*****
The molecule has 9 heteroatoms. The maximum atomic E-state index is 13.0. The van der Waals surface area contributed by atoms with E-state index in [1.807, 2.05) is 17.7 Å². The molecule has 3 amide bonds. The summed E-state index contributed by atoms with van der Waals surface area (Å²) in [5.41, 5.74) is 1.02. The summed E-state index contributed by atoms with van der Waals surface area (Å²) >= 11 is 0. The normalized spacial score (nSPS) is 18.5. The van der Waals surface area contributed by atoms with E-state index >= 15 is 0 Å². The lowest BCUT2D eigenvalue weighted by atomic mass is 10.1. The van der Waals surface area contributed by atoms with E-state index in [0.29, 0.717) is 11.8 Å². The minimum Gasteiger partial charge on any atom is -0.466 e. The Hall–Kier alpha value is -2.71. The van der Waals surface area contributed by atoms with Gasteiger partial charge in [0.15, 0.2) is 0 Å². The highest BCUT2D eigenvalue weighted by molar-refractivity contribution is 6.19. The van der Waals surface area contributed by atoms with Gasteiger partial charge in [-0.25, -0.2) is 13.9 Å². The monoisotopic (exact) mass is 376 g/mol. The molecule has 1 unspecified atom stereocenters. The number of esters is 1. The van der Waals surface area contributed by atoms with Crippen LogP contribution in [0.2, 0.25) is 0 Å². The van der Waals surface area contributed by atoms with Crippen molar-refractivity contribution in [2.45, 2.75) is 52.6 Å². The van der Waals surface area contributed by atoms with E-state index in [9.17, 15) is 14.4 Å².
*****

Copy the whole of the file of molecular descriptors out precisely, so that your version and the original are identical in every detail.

The molecule has 9 heteroatoms. The maximum atomic E-state index is 13.0. The van der Waals surface area contributed by atoms with E-state index in [1.807, 2.05) is 17.7 Å². The molecule has 3 amide bonds. The summed E-state index contributed by atoms with van der Waals surface area (Å²) in [5.41, 5.74) is 1.02. The summed E-state index contributed by atoms with van der Waals surface area (Å²) >= 11 is 0. The normalized spacial score (nSPS) is 18.5. The van der Waals surface area contributed by atoms with E-state index >= 15 is 0 Å². The lowest BCUT2D eigenvalue weighted by atomic mass is 10.1. The van der Waals surface area contributed by atoms with E-state index in [0.29, 0.717) is 11.8 Å². The minimum Gasteiger partial charge on any atom is -0.466 e. The Hall–Kier alpha value is -2.71. The van der Waals surface area contributed by atoms with Gasteiger partial charge in [0.15, 0.2) is 0 Å². The highest BCUT2D eigenvalue weighted by molar-refractivity contribution is 6.19. The van der Waals surface area contributed by atoms with Gasteiger partial charge in [-0.25, -0.2) is 13.9 Å². The monoisotopic (exact) mass is 376 g/mol. The molecule has 1 unspecified atom stereocenters. The number of esters is 1. The van der Waals surface area contributed by atoms with Crippen LogP contribution in [0.2, 0.25) is 0 Å². The van der Waals surface area contributed by atoms with Crippen molar-refractivity contribution in [2.45, 2.75) is 52.6 Å². The van der Waals surface area contributed by atoms with E-state index in [9.17, 15) is 14.4 Å².